Go to market: Can the company articulate their value proposition simply? Can the team explain how they will go to market? Do they have a good understanding of the competition?
The angle: What secret, what insight has the founding team made that the rest of the market hasn’t yet realized? What discontinuity in the market can they leverage to win large share?
After the first meeting
After a startup has left and I’m “doing diligence,” I want to test some of the assertions made by the company.
Market Size Validation: The first thing is to verify market size and whether it foots with the data the company presented. Then, I try to dig deeper into the nuances of the market. How concentrated is the market? What kinds of moves are the incumbents making and how they change the market? How might a startup disrupt this market?
Pitch-it-myself test: I stop a few partners in the office and give them the pitch to test their reactions. I do the same with my wife. In a sense, I’m getting their cursory opinions and some skewed market feedback, but I’m also testing the pitch, the go-to-market and the top level attractiveness of the company. It helps me think through a lot of the business and test my assumptions.
Six degrees of separation. I look up the founders on LinkedIn, send a few emails for references and then wait to hear back on some initial reference calls.
Second and third meetings
Follow up meetings are dedicated to metrics and the future.
Pipeline: Let’s get to brass tacks and some numbers. How many customers/users? How often are they using it? What are CAQ, LTV and churn metrics? How do those compare with industry benchmarks?
Product roadmap: I know it’s early and hard to forecast, but I’m looking to be convinced the founder have a good sense of where the company is going and why.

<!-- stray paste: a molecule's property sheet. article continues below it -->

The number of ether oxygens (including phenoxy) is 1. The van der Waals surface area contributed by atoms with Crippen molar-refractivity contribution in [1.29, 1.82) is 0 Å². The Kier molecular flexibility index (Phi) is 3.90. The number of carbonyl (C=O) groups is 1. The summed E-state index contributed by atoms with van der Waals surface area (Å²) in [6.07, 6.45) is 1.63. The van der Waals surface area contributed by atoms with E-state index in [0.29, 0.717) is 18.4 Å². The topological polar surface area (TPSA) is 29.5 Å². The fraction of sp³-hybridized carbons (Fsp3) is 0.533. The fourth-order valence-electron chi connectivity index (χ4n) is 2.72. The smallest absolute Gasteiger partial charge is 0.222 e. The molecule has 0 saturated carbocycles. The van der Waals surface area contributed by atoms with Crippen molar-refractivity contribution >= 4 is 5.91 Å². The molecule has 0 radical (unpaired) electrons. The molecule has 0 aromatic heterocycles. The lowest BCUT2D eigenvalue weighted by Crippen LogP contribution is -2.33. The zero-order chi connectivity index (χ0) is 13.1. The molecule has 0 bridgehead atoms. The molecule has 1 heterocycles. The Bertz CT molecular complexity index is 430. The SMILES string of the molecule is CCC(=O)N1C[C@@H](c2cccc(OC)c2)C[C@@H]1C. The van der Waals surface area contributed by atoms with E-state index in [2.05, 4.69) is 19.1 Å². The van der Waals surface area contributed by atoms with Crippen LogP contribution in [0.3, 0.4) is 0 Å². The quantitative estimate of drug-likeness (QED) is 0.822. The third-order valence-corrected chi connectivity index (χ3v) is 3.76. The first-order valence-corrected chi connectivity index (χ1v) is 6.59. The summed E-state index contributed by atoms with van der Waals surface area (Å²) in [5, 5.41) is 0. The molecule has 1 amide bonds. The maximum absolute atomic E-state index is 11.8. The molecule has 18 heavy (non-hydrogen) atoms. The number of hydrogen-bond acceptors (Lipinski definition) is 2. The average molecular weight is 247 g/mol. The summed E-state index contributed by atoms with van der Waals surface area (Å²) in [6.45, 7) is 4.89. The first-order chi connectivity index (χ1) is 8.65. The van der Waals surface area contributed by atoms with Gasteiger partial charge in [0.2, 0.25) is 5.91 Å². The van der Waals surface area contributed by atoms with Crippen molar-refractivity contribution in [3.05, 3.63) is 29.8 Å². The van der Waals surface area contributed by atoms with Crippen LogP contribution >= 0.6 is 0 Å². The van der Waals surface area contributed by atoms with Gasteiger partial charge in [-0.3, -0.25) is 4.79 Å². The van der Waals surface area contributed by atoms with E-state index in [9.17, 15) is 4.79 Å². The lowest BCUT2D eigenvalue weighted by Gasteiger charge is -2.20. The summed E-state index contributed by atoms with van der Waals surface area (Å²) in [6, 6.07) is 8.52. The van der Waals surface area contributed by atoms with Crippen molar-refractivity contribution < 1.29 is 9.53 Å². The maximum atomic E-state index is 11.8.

Financing plan: What are the major buckets of expenditures? How do they change over time? Is the revenue plan reasonable? What are the key metrics for the business?
Industry: I’ll call a few friends in the industry who can help me better understand the dynamics in the sector.
Additional meetings/Full partner meeting
At this point, I’m really interested and I’m trying to understand the investment risks better.
Key issues analysis: After a founder has met several partners, I gather questions and dig deeper to answer them as best I can. If I don’t have the material to answer the questions, I diligence some more: data, reference calls, and more meetings.
After the term sheet:
After the term sheet is signed, the lawyers step in.
Legal diligence: I’m interested in learning how well formed the company is, if there are skeletons in the closet like fired co-founders or large debts or consultants who are owed shares or pending lawsuits. I’m also curious to see how a founder negotiates (though this comes through after the term sheet has been issued).
Each fund raising process is unique. Sometimes investors will have deep experience in a sector or know the team very well both of which can accelerate the process significantly. But I hope this general outline sheds light on the key steps and questions answered in the fund raising process.